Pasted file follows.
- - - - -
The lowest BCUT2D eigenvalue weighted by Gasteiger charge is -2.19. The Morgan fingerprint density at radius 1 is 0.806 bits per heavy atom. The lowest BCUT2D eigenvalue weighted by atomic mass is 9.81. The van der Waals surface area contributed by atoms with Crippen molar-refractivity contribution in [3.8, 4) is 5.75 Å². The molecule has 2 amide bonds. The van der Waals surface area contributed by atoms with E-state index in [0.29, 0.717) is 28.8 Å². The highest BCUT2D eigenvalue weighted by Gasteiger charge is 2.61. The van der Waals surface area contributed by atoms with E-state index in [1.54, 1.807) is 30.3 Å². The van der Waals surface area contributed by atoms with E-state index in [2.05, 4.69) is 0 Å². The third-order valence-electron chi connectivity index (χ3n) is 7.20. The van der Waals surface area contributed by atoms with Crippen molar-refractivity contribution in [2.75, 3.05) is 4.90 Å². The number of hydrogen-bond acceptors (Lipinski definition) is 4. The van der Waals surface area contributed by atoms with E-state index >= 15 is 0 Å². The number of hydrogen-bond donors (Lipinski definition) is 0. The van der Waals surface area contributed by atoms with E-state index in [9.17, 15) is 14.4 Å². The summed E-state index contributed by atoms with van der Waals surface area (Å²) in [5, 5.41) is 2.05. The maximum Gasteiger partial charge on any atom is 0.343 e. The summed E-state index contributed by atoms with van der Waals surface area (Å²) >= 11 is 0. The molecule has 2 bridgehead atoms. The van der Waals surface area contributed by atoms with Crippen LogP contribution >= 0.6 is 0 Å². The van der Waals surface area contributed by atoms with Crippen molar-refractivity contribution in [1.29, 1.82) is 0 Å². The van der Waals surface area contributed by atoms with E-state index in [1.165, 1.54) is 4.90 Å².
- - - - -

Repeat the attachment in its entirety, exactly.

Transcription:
The lowest BCUT2D eigenvalue weighted by Gasteiger charge is -2.19. The Morgan fingerprint density at radius 1 is 0.806 bits per heavy atom. The lowest BCUT2D eigenvalue weighted by atomic mass is 9.81. The van der Waals surface area contributed by atoms with Crippen molar-refractivity contribution in [3.8, 4) is 5.75 Å². The molecule has 2 amide bonds. The van der Waals surface area contributed by atoms with E-state index in [0.29, 0.717) is 28.8 Å². The highest BCUT2D eigenvalue weighted by Gasteiger charge is 2.61. The van der Waals surface area contributed by atoms with E-state index in [1.54, 1.807) is 30.3 Å². The van der Waals surface area contributed by atoms with E-state index in [2.05, 4.69) is 0 Å². The third-order valence-electron chi connectivity index (χ3n) is 7.20. The van der Waals surface area contributed by atoms with Crippen molar-refractivity contribution in [2.75, 3.05) is 4.90 Å². The number of hydrogen-bond acceptors (Lipinski definition) is 4. The van der Waals surface area contributed by atoms with E-state index >= 15 is 0 Å². The number of hydrogen-bond donors (Lipinski definition) is 0. The van der Waals surface area contributed by atoms with E-state index in [9.17, 15) is 14.4 Å². The summed E-state index contributed by atoms with van der Waals surface area (Å²) in [5, 5.41) is 2.05. The maximum Gasteiger partial charge on any atom is 0.343 e. The summed E-state index contributed by atoms with van der Waals surface area (Å²) >= 11 is 0. The molecule has 2 bridgehead atoms. The van der Waals surface area contributed by atoms with Crippen LogP contribution >= 0.6 is 0 Å². The van der Waals surface area contributed by atoms with Crippen molar-refractivity contribution in [1.29, 1.82) is 0 Å². The van der Waals surface area contributed by atoms with E-state index in [1.165, 1.54) is 4.90 Å².